Haxeflixel tutorial: buidling your first 2D Shoot ‘em up. Part V

Well well, things are starting to take shape don’t you think?, our “game” is starting to feel and play like one, but before we can say the thing is finished we need to start wrapping and polishing things up. That’s what we are going to start doing on today’s post. Let’s get cracking!

HaxeFlixel logo

HaxeFlixel rocks!


Build a proper stage

Ok, we had fun with our little test level. We used it to test the tile drawing and object placing system, and for this tutorial’s shake our little test level fulfilled its purpose quite well. But now it’s time to build a real playable level, for this we are going to need a proper tileset. This means drawing a small spritesheet made up of tiles that can fit and blend together somewhat nicely and that we can use to build our map objects.

I won’t go into detail about how to draw a proper tileset for tiled maps (stay tuned for future posts 😉 ) but I recommend starting out with a single tile (32×32 pixels in size in our case) and start drawing its main features and lines. If you are going for a rocky template make sure your tile blends together well with itself. This means testing how good or bad does it look to place the same tile one after another in a continuous way. Once you are satisfied with the result you can move on and start making corner, top and bottom tiles, that will be vital if you want to build a basic but interesting level.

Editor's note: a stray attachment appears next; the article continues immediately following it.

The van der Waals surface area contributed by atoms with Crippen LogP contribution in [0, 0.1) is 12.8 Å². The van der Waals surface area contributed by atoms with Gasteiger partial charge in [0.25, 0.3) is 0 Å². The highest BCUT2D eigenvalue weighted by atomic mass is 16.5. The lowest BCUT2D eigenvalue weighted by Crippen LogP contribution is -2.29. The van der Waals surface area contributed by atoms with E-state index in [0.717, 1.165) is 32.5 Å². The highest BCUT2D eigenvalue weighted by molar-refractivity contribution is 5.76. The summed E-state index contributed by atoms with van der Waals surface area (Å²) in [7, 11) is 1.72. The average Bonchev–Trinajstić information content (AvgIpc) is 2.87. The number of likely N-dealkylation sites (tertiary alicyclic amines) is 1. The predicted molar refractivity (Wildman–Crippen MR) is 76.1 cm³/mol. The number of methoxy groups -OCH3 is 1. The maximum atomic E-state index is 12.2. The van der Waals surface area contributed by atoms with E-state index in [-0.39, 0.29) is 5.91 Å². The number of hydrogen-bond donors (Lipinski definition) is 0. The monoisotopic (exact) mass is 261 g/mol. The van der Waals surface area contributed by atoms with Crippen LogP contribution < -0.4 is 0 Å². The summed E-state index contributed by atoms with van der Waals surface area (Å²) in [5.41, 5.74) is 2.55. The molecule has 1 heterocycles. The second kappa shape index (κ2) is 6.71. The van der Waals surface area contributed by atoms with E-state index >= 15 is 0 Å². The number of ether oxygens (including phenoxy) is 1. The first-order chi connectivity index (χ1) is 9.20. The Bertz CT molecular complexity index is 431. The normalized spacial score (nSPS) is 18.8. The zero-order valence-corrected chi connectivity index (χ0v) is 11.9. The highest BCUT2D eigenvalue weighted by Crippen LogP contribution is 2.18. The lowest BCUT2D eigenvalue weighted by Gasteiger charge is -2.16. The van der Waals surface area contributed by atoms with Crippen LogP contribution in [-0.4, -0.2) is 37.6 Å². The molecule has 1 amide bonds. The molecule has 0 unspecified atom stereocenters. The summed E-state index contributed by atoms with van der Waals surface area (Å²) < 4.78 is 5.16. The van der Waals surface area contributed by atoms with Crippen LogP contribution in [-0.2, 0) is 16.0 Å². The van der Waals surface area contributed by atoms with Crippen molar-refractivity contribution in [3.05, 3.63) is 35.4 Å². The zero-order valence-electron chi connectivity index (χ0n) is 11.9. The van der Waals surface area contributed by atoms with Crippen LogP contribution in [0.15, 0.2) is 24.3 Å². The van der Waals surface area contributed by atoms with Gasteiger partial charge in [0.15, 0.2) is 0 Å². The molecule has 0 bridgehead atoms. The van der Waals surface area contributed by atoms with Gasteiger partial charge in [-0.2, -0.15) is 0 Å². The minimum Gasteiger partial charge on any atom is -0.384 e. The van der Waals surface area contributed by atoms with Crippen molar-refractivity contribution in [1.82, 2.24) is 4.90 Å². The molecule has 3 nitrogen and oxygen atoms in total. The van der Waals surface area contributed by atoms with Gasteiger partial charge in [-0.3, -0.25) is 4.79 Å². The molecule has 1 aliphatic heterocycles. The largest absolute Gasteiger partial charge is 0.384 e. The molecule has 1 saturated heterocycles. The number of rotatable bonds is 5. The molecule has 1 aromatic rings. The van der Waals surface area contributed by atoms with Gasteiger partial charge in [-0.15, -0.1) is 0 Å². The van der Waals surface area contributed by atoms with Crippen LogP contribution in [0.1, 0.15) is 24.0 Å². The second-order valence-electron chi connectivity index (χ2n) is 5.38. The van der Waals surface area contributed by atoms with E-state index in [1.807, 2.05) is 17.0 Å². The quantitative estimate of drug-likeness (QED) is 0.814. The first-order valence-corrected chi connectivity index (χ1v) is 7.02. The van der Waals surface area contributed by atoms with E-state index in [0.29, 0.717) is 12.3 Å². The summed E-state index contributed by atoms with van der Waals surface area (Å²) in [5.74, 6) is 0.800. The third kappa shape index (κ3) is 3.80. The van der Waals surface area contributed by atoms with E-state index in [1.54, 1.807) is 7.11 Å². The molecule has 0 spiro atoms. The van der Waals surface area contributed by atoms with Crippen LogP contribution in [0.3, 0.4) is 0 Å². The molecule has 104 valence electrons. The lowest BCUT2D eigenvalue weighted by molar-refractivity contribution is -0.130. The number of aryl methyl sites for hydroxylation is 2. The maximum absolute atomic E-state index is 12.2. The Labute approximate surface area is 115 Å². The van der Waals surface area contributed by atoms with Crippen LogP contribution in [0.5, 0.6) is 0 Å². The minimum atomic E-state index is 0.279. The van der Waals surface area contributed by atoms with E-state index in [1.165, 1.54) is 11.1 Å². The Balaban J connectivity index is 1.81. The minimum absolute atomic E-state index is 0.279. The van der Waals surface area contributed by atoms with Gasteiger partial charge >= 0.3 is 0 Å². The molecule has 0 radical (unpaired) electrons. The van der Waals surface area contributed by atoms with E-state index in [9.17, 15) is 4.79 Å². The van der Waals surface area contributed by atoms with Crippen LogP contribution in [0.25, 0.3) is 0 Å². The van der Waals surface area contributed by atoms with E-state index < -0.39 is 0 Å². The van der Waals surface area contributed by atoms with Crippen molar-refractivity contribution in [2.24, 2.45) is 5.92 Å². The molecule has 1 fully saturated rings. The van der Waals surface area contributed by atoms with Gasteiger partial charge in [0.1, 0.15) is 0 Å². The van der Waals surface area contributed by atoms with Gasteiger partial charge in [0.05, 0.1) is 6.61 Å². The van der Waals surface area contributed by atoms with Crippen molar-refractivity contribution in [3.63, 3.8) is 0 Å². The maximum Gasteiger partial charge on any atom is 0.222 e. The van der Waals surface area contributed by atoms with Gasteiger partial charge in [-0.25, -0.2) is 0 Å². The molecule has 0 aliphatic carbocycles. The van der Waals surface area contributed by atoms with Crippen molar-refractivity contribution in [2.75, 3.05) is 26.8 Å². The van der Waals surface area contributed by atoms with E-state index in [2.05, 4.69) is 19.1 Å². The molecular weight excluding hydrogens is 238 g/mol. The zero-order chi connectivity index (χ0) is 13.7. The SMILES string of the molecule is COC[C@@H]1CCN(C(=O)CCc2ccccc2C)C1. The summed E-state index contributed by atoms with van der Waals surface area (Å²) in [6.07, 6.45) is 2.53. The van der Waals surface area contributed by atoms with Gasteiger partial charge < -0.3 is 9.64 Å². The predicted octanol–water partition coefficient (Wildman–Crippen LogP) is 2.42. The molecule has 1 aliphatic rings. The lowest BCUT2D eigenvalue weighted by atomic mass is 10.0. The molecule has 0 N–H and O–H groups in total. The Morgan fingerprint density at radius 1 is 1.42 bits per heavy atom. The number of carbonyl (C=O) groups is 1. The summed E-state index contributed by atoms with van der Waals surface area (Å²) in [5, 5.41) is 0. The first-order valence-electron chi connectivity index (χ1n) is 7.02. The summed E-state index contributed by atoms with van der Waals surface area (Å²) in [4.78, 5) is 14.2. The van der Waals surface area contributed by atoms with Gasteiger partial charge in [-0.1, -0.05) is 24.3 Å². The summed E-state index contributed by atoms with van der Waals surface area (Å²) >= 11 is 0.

Anyway, our tileset for this level is the following:



Basic blue rock tileset

As you can see, it’s pretty basic, but it will allow us to build a complete level without leaving any rough edges.

With this done we can now start building our full level with Tiled. Of course you can build whatever you want (and I encourage you to do that), after all, the main advantage of the tile map system we built for our game is to be able to build lots of levels in a fast way, without having to write a single line of code.

For me, since I love the Gradius series I built a simple homage to that game’s style of levels, this is how it looks on Tiled editor: